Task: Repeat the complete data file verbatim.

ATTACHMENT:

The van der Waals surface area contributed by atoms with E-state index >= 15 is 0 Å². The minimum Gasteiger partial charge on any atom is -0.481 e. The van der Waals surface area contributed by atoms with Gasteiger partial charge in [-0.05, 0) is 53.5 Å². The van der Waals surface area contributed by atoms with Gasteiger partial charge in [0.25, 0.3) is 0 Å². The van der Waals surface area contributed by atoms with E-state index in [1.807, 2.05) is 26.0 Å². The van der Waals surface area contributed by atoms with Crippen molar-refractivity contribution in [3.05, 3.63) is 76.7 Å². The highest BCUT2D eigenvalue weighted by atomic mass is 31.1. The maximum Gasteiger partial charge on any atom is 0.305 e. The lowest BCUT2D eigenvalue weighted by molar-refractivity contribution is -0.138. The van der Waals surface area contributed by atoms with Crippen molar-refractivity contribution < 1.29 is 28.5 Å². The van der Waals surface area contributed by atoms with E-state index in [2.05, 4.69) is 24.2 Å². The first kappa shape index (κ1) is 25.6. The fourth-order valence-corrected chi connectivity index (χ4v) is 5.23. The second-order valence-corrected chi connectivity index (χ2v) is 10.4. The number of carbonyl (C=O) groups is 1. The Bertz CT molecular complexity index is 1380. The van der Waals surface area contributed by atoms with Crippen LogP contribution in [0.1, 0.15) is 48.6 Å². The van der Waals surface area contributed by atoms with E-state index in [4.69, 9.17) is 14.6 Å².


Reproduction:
The van der Waals surface area contributed by atoms with E-state index >= 15 is 0 Å². The minimum Gasteiger partial charge on any atom is -0.481 e. The van der Waals surface area contributed by atoms with Gasteiger partial charge in [-0.05, 0) is 53.5 Å². The van der Waals surface area contributed by atoms with Gasteiger partial charge in [0.25, 0.3) is 0 Å². The van der Waals surface area contributed by atoms with E-state index in [1.807, 2.05) is 26.0 Å². The van der Waals surface area contributed by atoms with Crippen molar-refractivity contribution in [3.05, 3.63) is 76.7 Å². The highest BCUT2D eigenvalue weighted by atomic mass is 31.1. The maximum Gasteiger partial charge on any atom is 0.305 e. The lowest BCUT2D eigenvalue weighted by molar-refractivity contribution is -0.138. The van der Waals surface area contributed by atoms with Crippen molar-refractivity contribution < 1.29 is 28.5 Å². The van der Waals surface area contributed by atoms with E-state index in [2.05, 4.69) is 24.2 Å². The first kappa shape index (κ1) is 25.6. The fourth-order valence-corrected chi connectivity index (χ4v) is 5.23. The second-order valence-corrected chi connectivity index (χ2v) is 10.4. The number of carbonyl (C=O) groups is 1. The Bertz CT molecular complexity index is 1380. The van der Waals surface area contributed by atoms with Crippen LogP contribution in [0.1, 0.15) is 48.6 Å². The van der Waals surface area contributed by atoms with E-state index in [4.69, 9.17) is 14.6 Å².